Still unmarried at the time of his succession, on 12 August 1817, his 38th birthday, Grand Duke Georg married Princess Marie of Hesse-Kassel in Kassel. Marie was the daughter of Landgrave Friedrich of Hesse-Kassel and his wife Princess Caroline of Nassau-Usingen. The couple had four children, Luise (1818-1842) who died of tuberculosis, a son and heir Friedrich Wilhelm (1819-1904), Caroline (1821-1876) who married Crown Prince Frederik of Denmark (later King Frederik VII) though they divorced before he succeeded to the throne, and a second son Georg (1824-1876) who married Grand Duchess Catherine Mikhailovna of Russia and founded the Russian branch of the grand ducal house.
A reforming and rebuilding reign
Having succeeded to the throne at a difficult time Georg set about rebuilding Mecklenburg-Strelitz. In 1819 in order to relive the amount of national debt he sold to Prussia the towns of Reifferscheid, Kronenburg and Schleiden in Eifel which had been awarded to Mecklenburg-Strelitz as war compensation by the Congress of Vienna. He made attempts to improve the standard of living in Mecklenburg-Strelitz by abolishing serfdom on 22 February 1820 and introducing compulsory education in 1826. Georg also tried to revitalise the state’s economy by improving infrastructure through the construction of new roads.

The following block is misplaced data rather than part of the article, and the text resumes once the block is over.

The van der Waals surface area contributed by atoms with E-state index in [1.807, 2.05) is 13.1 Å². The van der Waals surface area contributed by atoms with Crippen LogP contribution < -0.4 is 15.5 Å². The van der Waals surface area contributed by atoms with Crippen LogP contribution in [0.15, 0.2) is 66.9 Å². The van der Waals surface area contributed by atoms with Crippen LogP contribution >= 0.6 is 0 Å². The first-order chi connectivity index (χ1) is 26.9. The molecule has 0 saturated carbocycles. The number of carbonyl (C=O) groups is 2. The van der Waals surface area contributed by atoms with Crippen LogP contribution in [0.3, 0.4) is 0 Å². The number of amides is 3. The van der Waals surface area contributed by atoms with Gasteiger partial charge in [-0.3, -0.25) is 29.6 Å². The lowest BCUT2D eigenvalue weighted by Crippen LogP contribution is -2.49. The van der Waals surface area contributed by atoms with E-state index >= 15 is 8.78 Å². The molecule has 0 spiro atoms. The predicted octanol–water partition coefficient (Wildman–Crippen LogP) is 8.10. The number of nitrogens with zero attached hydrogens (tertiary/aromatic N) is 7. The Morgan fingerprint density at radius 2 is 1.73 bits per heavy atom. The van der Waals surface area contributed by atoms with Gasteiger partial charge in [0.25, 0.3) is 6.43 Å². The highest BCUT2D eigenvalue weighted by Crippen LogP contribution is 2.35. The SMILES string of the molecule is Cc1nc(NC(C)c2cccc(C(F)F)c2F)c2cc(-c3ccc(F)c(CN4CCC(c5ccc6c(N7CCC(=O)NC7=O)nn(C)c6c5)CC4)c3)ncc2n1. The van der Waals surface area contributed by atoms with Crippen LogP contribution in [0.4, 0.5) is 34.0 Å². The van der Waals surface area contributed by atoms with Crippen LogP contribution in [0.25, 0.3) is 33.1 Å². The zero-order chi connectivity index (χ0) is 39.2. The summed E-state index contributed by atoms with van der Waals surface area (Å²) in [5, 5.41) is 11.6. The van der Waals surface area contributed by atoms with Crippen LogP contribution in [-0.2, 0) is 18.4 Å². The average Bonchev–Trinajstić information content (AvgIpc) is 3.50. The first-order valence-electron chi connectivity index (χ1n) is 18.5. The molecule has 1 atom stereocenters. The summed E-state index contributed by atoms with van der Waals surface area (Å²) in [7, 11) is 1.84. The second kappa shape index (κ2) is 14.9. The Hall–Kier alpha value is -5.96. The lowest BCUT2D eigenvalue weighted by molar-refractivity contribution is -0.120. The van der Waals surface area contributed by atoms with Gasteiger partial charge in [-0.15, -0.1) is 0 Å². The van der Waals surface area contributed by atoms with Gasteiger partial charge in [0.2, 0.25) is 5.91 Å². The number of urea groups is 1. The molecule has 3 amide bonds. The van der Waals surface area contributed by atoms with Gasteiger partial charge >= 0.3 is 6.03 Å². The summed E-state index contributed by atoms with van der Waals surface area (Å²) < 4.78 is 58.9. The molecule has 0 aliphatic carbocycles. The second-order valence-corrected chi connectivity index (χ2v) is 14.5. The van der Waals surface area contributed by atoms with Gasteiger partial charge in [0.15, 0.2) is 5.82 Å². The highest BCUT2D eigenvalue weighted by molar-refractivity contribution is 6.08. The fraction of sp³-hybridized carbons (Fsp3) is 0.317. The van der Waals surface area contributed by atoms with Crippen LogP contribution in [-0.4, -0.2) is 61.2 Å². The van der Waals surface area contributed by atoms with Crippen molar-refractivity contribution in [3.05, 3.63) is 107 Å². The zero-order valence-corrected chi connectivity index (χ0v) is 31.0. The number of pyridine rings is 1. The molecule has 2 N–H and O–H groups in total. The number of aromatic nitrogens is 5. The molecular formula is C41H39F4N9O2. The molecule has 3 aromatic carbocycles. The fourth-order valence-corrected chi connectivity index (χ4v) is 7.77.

During Georg’s reign the revolutions of 1848/1849 broke out across Germany having spread from France which had witnessed the overthrow of King Louis Philippe in February 1848. Under pressure after revolts in Berlin and Vienna, Georg and the Schwerin Grand Duke Friedrich Franz II allowed for the creation of a joint assembly with the following elections won by the Liberals. The new assembly sketched a radical new constitution proposing a single parliamentary chamber, and in a country which had a long tradition of feudal aristocracy, it also advocated abolishing the privileges enjoyed by the nobility. However due to the double sovereignty the constitution would have over the sister states of Schwerin and Strelitz, this made the proposals almost impossible to implement. With the assembly sensing this they attempted to get rid of the double character of the government and began to focus on introducing the constitution in just Schwerin. Georg and his government seeing this as an attempt to paralyse them broke off all negotiations with the assembly after this. However this did not stop the constitution being adopted by the Schwerin government in the summer of 1849.